Sweden will donate CV90 infantry fighting vehicles and more Archer Howitzers, Denmark will send 19 Howitzers, Latvia will donate more Stingers and helicopters, and Estonia is providing Ukraine with Howitzers and munitions, he added.

Mr Austin had earlier told defence ministers the Kremlin and “history” was watching them.

Trending

Western officials believe there is a “window of opportunity” for Ukrainian forces to launch a counter-offensive as Russia struggles to resupply its troops.

The senior American minister praised Britain for its commitment of tanks to Ukraine, saying: “The UK has announced a significant donation of Challenger tanks for Ukraine, and this is the first introduction of Western main battle tanks into Ukraine.

“May I also commend our British allies for making this decision.”

President Volodymyr Zelensky had urged western allies to speed up delivery of military assistance.

Mr Zelensky thanked them for their previous support and urged them to make Friday’s event a “Ramstein of tanks”.

“I can thank you hundreds of times but hundreds of thank yous are not hundreds of tanks,” he said.

“We have to speed up. Time must become our weapon, just like air defence and artillery, armoured vehicles and tanks which we are negotiating about with you and which will actually make a victory.”

The Kremlin warned that Western tanks will make little difference on the ground in Ukraine as Western powers gathered to discuss a new package of military aid for Kyiv.

“One should not exaggerate the importance of such supplies in terms of the ability to change something,” Kremlin spokesman Dmitry Peskov told reporters.

ANALYSIS BY MICHAEL KNOWLES

Getting Kyiv to the point where it has the 300 tanks it wants is proving incredibly difficult.

Berlin has come under severe pressure to let European nations donate their Leopard 2 battle tanks to Ukraine.

European countries possess around 2,000 in total, with 13 armies using them.

If Germany finally gives allies the green light to donate the tanks to Ukraine, Kyiv won’t be reliant upon Berlin.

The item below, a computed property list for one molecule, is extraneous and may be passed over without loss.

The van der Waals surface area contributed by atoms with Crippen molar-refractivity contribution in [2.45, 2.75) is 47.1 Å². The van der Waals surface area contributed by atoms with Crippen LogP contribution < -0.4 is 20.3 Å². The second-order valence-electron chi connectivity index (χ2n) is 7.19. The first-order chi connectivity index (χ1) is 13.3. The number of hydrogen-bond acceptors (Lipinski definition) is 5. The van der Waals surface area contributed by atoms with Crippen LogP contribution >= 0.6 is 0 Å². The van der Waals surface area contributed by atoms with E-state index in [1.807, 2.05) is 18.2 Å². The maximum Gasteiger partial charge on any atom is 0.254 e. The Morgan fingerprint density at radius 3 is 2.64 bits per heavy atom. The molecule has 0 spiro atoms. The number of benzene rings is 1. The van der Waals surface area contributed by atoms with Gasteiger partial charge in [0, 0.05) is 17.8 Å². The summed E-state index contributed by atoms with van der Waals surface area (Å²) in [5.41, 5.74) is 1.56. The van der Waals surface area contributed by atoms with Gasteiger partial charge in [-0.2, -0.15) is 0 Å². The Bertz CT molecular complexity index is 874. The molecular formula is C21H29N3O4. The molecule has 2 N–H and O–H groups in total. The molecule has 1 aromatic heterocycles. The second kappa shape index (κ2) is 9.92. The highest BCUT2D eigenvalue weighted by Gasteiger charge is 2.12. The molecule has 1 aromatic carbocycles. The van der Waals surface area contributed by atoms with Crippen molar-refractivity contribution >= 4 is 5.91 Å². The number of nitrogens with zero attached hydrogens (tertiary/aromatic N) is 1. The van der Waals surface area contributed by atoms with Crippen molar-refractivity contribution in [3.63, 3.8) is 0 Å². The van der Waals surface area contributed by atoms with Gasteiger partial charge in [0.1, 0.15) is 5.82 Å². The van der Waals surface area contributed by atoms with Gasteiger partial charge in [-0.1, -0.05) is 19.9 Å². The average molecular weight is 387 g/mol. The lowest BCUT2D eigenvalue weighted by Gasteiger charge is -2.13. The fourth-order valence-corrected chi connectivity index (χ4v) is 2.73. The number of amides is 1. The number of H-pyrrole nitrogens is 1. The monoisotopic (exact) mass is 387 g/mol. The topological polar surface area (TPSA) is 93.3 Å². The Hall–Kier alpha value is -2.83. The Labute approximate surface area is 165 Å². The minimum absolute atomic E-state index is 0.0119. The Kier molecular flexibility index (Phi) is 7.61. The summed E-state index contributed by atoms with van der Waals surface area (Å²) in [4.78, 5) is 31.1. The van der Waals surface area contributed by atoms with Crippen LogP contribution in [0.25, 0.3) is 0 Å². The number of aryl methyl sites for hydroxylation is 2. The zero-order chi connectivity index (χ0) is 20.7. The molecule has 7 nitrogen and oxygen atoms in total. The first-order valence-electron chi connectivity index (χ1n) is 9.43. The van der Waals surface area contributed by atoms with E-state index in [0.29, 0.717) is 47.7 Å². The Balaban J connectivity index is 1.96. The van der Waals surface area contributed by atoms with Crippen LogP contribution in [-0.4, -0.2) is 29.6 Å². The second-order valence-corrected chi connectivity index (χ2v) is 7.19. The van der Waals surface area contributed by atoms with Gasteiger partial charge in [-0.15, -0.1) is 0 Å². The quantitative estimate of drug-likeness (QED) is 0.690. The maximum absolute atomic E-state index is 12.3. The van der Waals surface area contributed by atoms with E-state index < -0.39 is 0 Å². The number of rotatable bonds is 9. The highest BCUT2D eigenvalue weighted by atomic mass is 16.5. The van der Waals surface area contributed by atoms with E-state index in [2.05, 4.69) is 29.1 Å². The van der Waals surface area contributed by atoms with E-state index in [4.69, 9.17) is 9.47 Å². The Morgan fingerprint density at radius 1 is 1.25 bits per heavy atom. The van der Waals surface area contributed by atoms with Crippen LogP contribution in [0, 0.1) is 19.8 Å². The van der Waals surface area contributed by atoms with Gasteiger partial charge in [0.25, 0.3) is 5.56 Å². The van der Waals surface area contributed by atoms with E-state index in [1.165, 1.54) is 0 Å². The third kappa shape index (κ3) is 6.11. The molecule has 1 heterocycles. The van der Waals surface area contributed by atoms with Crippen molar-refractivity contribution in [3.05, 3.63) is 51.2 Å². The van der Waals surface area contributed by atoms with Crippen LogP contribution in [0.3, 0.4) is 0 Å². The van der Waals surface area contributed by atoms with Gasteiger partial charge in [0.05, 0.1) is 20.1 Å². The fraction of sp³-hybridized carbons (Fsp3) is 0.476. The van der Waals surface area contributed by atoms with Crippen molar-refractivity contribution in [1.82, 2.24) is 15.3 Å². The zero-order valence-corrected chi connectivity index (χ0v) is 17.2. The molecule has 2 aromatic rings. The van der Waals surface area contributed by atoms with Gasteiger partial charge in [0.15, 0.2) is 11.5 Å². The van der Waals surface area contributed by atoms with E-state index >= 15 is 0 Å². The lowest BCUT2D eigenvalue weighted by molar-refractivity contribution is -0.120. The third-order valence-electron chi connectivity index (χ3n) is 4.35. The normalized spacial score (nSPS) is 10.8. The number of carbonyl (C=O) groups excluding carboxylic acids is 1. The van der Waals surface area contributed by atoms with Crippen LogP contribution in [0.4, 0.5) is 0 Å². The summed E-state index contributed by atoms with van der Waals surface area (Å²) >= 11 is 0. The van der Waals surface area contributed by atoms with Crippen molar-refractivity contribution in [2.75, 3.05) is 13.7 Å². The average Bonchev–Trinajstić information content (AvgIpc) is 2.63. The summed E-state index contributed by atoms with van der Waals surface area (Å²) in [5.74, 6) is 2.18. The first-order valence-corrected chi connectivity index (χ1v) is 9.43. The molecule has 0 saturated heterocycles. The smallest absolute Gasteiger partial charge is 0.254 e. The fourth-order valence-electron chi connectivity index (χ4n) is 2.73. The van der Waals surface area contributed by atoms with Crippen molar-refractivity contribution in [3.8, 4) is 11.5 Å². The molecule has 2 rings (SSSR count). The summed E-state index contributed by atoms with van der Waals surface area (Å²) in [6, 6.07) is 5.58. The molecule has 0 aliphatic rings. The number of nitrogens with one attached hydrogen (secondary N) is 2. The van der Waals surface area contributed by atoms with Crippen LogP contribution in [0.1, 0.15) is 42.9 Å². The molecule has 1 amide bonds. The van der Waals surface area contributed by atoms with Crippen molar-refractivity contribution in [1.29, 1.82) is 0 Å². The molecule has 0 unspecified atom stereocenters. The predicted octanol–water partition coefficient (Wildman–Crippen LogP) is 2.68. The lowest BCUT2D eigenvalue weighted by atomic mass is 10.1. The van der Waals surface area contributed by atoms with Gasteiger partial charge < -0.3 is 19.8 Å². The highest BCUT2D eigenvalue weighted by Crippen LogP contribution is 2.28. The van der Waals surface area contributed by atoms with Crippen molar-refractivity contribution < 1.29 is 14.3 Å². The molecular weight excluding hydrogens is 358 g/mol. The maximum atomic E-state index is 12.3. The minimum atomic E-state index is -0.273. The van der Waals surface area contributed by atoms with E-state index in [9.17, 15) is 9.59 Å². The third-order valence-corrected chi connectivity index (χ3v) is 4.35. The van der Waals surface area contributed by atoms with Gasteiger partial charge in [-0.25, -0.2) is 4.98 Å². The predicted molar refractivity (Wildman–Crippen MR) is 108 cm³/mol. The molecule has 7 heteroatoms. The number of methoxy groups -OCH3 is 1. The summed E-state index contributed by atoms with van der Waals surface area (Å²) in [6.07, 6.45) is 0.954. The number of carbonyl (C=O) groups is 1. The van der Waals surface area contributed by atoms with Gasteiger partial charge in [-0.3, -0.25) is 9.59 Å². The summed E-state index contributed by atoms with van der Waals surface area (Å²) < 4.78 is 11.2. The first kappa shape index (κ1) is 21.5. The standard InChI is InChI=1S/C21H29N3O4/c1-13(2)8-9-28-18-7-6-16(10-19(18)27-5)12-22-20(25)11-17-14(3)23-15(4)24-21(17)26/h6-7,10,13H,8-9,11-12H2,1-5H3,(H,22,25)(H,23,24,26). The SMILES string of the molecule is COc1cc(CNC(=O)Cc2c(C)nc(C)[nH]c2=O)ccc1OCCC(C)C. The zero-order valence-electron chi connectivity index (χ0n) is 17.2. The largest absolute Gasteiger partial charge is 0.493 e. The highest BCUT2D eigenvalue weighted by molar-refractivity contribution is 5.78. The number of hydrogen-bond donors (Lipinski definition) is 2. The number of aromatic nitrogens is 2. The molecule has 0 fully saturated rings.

Multiple nations will be able to donate spare parts and train troops on how to use them and help with repairs. Poland has already offered to donate a squadron of tanks.

But Germany controls the export licences for these fighting machines which has been the main sticking point. Berlin is frightened of a huge escalation if it allows a steady pipeline of German-made battle tanks to be used to kill Russian troops.

They are more lethal than the Soviet-era tanks Ukraine already used, many of which are T-72s in service since the 1970s.

In fact, the Leopard 2 was designed in the Cold War to rival the Russian T-90 tank, which is still being used by invading forces.

Defence Secretary Ben Wallace has noted how Germany was happy to provide ML270 rocket systems to Ukraine.

Britain does not use the Leopard 2 and there are too few in the UK to meet Kyiv’s needs. The British Army and the Royal Army of Oman are the only militaries in the world to operate them. That leaves the American M1 Abram, but Washington feels there are too many logistical issues involved to supply them.

Frontline troops frankly don’t care which tanks they receive. But tanks need support from “deep fire” long-range artillery, armoured vehicles, air support and so on.

Some fear gifting tanks would lead to an escalation in the war. But the supply of Western weapons is crucial because if Ukraine falls, Nato nations may end up using tanks themselves.

hit counter